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Player Rating Algorithms for Balancing Human Computation Games: Testing the Effect of Bipartiteness

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How can we automatically difficulty-balance tasks or levels in human computation games or crowdsourcing?

Published in: Design

Player Rating Algorithms for Balancing Human Computation Games: Testing the Effect of Bipartiteness

  1. 1. Player Rating Systems for Balancing Human Computation Games testing the effect of bipartiteness Seth Cooper, Sebastian Deterding, Theo Tsapakos DiGRA 2016, August 6, 2016 c b
  2. 2. <1> the challenge
  3. 3. »flow« Difficulty Skill/time frustration boredom flow (1990) Mihaly Csikszentmihalyi
  4. 4. winning odds correlate w/ retention Lomas et al., 2013
  5. 5. human computation games
  6. 6. Difficulty Skill/time 1. scientific tasks are predetermined the problem
  7. 7. Difficulty Skill/time 2. tasks can’t be changed
  8. 8. Difficulty Skill/time 3. Difficulty is unknown in advance ? ? ? ? ? ? ? ? ? ? ? ? ? ? ? ? ?
  9. 9. Difficulty Skill/time 4. solving tasks defeats crowdsourcing ! ! ! ! ! ! ! ! ! ! ! ! ! ! ! ! !
  10. 10. Difficulty Skill/time ? ? ? ? ? ? ? ? ? ? ? ? ? ? ? ? ? … hence tasks are served randomly Lintott, 2016
  11. 11. hence retention is very poor Sauermann & Franzoni, 2015
  12. 12. %Playerretained Time/levels most leave after balanced tutorials * idealised tutorial actual tasks *
  13. 13. Difficulty Skill/time How to sequence tasks w/o solving? ? ? ? ? ? ? ? ? the challenge ? ? ?
  14. 14. user-generated content also appliesto
  15. 15. crowdsourcing also appliesto
  16. 16. <2> the approach
  17. 17. multiplayer matchmaking
  18. 18. elo, 1978 glicko-2, 2012/3 trueskill, 2006 uses player rating algorithms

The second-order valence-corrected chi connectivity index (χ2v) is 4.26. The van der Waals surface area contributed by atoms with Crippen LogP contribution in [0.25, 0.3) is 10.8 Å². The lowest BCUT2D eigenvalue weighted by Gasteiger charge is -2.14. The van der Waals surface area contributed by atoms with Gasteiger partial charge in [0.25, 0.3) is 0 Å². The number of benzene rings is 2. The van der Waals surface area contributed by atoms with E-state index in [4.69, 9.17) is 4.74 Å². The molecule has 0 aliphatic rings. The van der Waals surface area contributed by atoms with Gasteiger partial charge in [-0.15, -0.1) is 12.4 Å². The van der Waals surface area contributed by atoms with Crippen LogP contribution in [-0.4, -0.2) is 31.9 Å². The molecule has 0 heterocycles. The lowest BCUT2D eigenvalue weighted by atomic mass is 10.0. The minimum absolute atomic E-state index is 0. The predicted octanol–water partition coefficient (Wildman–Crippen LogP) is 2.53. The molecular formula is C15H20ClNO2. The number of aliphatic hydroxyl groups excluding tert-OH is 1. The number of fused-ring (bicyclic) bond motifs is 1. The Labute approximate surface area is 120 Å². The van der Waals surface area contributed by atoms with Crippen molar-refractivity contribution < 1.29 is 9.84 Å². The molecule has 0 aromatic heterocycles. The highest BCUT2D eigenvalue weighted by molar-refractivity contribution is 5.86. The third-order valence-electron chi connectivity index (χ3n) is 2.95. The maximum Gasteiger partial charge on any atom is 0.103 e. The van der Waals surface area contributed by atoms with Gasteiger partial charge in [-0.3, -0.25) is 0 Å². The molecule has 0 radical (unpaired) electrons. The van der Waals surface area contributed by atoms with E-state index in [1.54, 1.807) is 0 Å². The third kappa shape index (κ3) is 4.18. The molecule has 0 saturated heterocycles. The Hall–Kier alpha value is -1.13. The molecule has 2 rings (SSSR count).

19. 19. skill = winning odds, updated w/ each game Moser, 2010
  20. 20. remember: winning odds > retention Lomas et al., 2013
  21. 21. widely used, effective prediction Menke, 2016
  22. 22. our approach: tasks = players Player rating = skill Task rating = difficulty Player rating = skill
  23. 23. <3> the question
  24. 24. we produce a bipartite graph Asratian et al., 1998
  25. 25. we produce a bipartite graph Asratian et al., 1998 PlayersTasks
  26. 26. PlayersTasks less density, less information flow Scott, 2012
  27. 27. more structural holes Scott, 2012 PlayersTasks
  28. 28. more unbalanced graphs Scott, 2012 PlayersTasks
  29. 29. Research question does a bipartite (player-player or user-task) graph negatively affect the prediction accuracy of player rating algorithms? does graph balancedness affect accurcay?
  30. 30. <4> the study
  31. 31. predicting chess matches with elo data set1
  32. 32. bipartite training data has no effect
  33. 33. unbalanced bipartite graphs perform better
  34. 34. unbalanced bipartite graphs have super vertices
  35. 35. elo, glicko2, Truskill on paradox game data set2
  36. 36. all rating systems outperform baseline
  37. 37. <5> discussion & outlook
  38. 38. main contributions • Identified 4 challenges to difficulty balancing in human computation games, crowdsourcing, UGC • Introduced content sequencing through adapting player rating algorithms as a novel approach • Identified bipartiteness of user-task graph as potential issue • Found that bipartiteness does not affect prediction accuracy of ELO, Glicko-2, Truskill in Chess matches or human computation game Paradox • Found that unbalanced graphs improve prediction accuracy, presumably due to super vertices/players • Provided first support that our approach is viable
  39. 39. limitations & future work I • Approach requires previous/initial data • Use super-users to provide initial data • Use “calibration” tasks in tutorials • Use mixed method data to identify skill & difficulty indicators, data & machine learning to validate & extract additional indicators • Current algorithms only compute win/loss/draw • Graded success measures could improve accuracy and learning speed • Study trained on large data sets (10,000, 37 edges) • Testing learning speed of algorithms w/ current default retention in human computation games • Study tested only one human computation game • Replication with multiple games
  40. 40. limitations & future work II • Study didn’t test direct effect on retention • Follow-up user study • Task pool might not contain tasks of best-fitting difficulty (similar to empty bar in mulitplayer games) • Procedural content generation to generate training/filler tasks • Many human computation tasks don’t vary much in difficulty • Expand matching approach to other factors like curiosity/variety
  41. 41. sebastian@codingconduct.cc @dingstweets codingconduct.cc Thank you.

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